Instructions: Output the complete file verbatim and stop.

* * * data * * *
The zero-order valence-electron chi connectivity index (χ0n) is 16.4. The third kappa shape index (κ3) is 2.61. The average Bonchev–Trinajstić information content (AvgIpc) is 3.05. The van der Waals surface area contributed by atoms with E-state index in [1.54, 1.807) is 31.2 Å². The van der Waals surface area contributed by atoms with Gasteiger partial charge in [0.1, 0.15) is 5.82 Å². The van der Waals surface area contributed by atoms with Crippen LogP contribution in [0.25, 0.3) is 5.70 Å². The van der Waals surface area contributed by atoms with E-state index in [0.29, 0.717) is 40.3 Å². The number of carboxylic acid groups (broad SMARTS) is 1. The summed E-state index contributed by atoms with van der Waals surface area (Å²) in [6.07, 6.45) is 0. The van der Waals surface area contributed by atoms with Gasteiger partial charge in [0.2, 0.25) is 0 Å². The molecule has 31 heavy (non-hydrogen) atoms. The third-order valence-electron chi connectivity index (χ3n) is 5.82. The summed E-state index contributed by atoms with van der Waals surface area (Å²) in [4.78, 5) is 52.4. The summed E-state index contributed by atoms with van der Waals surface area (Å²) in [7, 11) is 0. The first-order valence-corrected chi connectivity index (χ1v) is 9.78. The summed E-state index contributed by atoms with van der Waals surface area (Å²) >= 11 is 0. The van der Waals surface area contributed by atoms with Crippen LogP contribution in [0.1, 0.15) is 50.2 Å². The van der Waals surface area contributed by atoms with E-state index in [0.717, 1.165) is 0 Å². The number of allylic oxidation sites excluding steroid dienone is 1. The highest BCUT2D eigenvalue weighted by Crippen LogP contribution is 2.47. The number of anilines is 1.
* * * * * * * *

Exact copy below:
The zero-order valence-electron chi connectivity index (χ0n) is 16.4. The third kappa shape index (κ3) is 2.61. The average Bonchev–Trinajstić information content (AvgIpc) is 3.05. The van der Waals surface area contributed by atoms with E-state index in [1.54, 1.807) is 31.2 Å². The van der Waals surface area contributed by atoms with Gasteiger partial charge in [0.1, 0.15) is 5.82 Å². The van der Waals surface area contributed by atoms with Crippen LogP contribution in [0.25, 0.3) is 5.70 Å². The van der Waals surface area contributed by atoms with E-state index in [0.29, 0.717) is 40.3 Å². The number of carboxylic acid groups (broad SMARTS) is 1. The summed E-state index contributed by atoms with van der Waals surface area (Å²) in [6.07, 6.45) is 0. The van der Waals surface area contributed by atoms with Gasteiger partial charge in [0.2, 0.25) is 0 Å². The molecule has 31 heavy (non-hydrogen) atoms. The third-order valence-electron chi connectivity index (χ3n) is 5.82. The summed E-state index contributed by atoms with van der Waals surface area (Å²) in [4.78, 5) is 52.4. The summed E-state index contributed by atoms with van der Waals surface area (Å²) in [7, 11) is 0. The first-order valence-corrected chi connectivity index (χ1v) is 9.78. The summed E-state index contributed by atoms with van der Waals surface area (Å²) >= 11 is 0. The van der Waals surface area contributed by atoms with Crippen LogP contribution in [0.1, 0.15) is 50.2 Å². The van der Waals surface area contributed by atoms with E-state index in [0.717, 1.165) is 0 Å². The number of allylic oxidation sites excluding steroid dienone is 1. The highest BCUT2D eigenvalue weighted by Crippen LogP contribution is 2.47. The number of anilines is 1.